Conference notes that the estimated lifetime cost of the Trident nuclear weapons system is £100 billion; believes that this is wholly unjustified at a time of devastating cuts in public spending; believes that nuclear weapons do nothing for the security of Britain or the world; further believes that Trident replacement would breach Article V1 of the Nuclear Non-Proliferation Treaty.

Conference resolves to support the scrapping of Trident and any plans for its replacement. Conference urges all Labour MPs to vote against Trident replacement and calls on the Labour Party to prioritise practical plans to transition the highly-skilled work-force away from nuclear weapons production into more socially productive industries to protect jobs and skills and to help grow the British economy.

Conference calls on all Labour Party members, Labour Party units and affiliates to campaign against Trident and against plans for its replacement. Conference calls for support at the UN and G7 for the new resolutions from the Prime Minister of Japan for international agreement for the total elimination of nuclear weapons world-wide.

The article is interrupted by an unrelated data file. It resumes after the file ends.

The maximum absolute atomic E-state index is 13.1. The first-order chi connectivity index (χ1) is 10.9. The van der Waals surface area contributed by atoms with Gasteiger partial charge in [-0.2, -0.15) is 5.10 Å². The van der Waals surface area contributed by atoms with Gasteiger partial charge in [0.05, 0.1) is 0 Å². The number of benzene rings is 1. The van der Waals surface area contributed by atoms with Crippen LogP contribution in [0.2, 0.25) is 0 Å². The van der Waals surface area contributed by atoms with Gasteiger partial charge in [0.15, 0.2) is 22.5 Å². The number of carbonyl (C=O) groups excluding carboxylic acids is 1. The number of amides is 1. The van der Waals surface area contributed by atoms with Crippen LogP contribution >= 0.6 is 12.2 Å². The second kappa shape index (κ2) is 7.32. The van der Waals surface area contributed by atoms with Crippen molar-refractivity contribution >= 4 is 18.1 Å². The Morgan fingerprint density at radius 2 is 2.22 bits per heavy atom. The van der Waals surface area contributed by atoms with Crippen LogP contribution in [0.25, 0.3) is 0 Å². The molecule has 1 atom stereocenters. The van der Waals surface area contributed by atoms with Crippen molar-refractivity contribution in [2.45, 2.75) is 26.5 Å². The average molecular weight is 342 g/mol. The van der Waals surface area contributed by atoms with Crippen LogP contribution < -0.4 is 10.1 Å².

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Welfare

Conference notes that research published by the Guardian on 6 August shows that one in six jobseekers have been hit by benefit sanctions, contrary to official Government figures.

Conference also notes that, despite media propaganda about ‘scroungers’ and unacceptably high welfare bills, over half of welfare provision is made up of pensions and most of the rest is in-work benefits such as tax credits or child benefit. Very little welfare spending is on unemployment benefits.

Conference asks shadow spokespersons to make the positive case for welfare spending in their media appearances.

Conference resolves to campaign against negative propaganda about welfare claimants and acknowledge that all of us receive benefits at some point in our lives.

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The deadline for receipt of contemporary motions is Thursday 17 September 2015 at 12 noon.

The title has a maximum of 10 words and the motion a maximum of 250 words